• To date, there is also a wax ruined dresser top.  Thank goodness for old fashioned doilies.
  • There is a saved glass topped coffee table but that took hours of scritching and scratching to remove all the melted wax.
  • There are numerous perfectly fine candles that have been trashed.
  • And I threw away a pretty candle snuffer that kept sticking to melted wax and dripping onto the wrong places.Jar Candle Bathroom

Yes, there are candles in the house (on birthday cakes sure) and for emergency black-outs in jars (which I still put on saucers), or for romantic illusions floating in holders that start with water and look like full champagne glasses, or there are tiny little votive candles dropped into rose bowls for fancy dinners.  I guess I haven’t completely given up on ambience after all.

Champagne Candles

But feeling somewhat lacking and intimidated by the fact I cannot grow clean  indoor plants or light regular candles that don’t drip beyond their saucers I am seeking help in the blog-us-fear.

Any solutions to the problems of candles and dirt?





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What is this plant

I should probably know such things but in admiring beauty and color I tend to forget who plants really are.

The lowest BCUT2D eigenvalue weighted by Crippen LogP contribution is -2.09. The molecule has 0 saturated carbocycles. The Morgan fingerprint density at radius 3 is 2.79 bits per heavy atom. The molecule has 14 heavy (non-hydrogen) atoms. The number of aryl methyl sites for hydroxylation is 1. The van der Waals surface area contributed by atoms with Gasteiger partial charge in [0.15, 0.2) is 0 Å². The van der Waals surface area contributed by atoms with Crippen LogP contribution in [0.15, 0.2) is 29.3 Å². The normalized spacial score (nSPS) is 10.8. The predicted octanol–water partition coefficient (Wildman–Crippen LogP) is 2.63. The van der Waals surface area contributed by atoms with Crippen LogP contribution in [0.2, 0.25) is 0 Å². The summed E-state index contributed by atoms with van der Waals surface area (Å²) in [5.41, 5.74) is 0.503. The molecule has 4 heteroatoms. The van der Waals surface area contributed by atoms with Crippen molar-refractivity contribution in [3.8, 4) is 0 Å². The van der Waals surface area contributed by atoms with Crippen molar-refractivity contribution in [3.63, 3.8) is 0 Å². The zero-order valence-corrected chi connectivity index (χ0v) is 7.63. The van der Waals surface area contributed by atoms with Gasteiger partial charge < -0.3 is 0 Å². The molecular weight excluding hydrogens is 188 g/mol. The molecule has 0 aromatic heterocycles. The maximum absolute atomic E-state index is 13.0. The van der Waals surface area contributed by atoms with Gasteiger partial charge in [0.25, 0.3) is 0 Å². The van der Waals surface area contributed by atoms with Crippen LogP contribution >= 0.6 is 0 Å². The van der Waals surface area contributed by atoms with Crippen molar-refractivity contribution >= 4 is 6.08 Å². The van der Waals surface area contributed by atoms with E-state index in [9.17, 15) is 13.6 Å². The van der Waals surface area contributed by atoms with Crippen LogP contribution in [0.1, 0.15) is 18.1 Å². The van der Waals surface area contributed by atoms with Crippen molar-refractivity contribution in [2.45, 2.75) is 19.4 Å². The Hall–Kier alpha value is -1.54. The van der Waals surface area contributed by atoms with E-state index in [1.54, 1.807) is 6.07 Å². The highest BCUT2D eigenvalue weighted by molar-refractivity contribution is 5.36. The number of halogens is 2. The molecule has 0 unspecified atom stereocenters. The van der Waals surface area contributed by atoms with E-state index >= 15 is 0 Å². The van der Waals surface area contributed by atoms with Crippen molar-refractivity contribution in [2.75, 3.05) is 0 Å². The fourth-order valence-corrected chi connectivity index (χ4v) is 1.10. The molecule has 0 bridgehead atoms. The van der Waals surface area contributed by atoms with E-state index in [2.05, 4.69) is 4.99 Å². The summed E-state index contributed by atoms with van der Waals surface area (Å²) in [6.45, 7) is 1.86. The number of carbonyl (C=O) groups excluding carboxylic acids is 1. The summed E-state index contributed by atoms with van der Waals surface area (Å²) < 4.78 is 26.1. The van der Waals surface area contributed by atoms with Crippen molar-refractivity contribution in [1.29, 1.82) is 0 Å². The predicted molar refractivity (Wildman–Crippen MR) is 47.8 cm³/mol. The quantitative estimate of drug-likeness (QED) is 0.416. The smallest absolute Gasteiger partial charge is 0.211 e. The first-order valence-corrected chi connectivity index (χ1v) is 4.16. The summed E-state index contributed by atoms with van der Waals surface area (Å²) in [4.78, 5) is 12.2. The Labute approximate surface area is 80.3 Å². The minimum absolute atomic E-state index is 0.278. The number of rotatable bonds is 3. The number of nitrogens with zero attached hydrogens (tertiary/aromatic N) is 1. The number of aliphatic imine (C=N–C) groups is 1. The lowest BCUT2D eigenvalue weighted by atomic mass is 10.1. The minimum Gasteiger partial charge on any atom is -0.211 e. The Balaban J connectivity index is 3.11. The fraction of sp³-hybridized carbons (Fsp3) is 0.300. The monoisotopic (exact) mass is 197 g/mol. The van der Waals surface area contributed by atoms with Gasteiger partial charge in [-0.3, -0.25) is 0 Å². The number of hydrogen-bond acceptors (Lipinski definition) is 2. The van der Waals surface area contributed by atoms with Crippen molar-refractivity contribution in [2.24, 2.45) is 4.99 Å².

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Volunteer Poplar Tree in a Pot

It was yesterday’s pot, last year’s soil, unplanted, and left to thought.

I forgot the flower pot this spring and there it stood – waiting.  Occasionally I thought about what might flourish in that soil filled container in the hot, desert-like conditions of a windy deck.   But quite simply I never got around to doing anything and planned to empty the pot and store it in the garage.

Awaiting some action, the pot of old soil just stood there looking empty and forlorn.

Spring was glorious but suddenly it was summer when I noticed a little green sprout – a so-called volunteer.

“Maybe it will be a magnificent flower,” I thought.

It turned out the baby green thing is a Tulip Poplar, a tree that grows to  80 to 100 feet tall with show-off blooms of tulip shaped flowers.   There is a stand of

Tulip Poplar Leaves and Flower

Tulip Poplar Leaves and Flower

these trees at the edge of the property, no doubt watching over little “Toolip”.  Her leaves are precisely the same and that’s how I recognized the sprout.

I have no heart to kill such a brave and hearty volunteer so Toolip is still growing in her pot.

She requires almost no attention but I tend to “mother” her anyway.

She is healthy and green.

I talk to her and she seems to understand (hopefully no one else is listening).

She is there – always there, and somehow makes me smile.

Perhaps when she is a plantable sapling size or looking ready for more soil, I will find a more permanent place.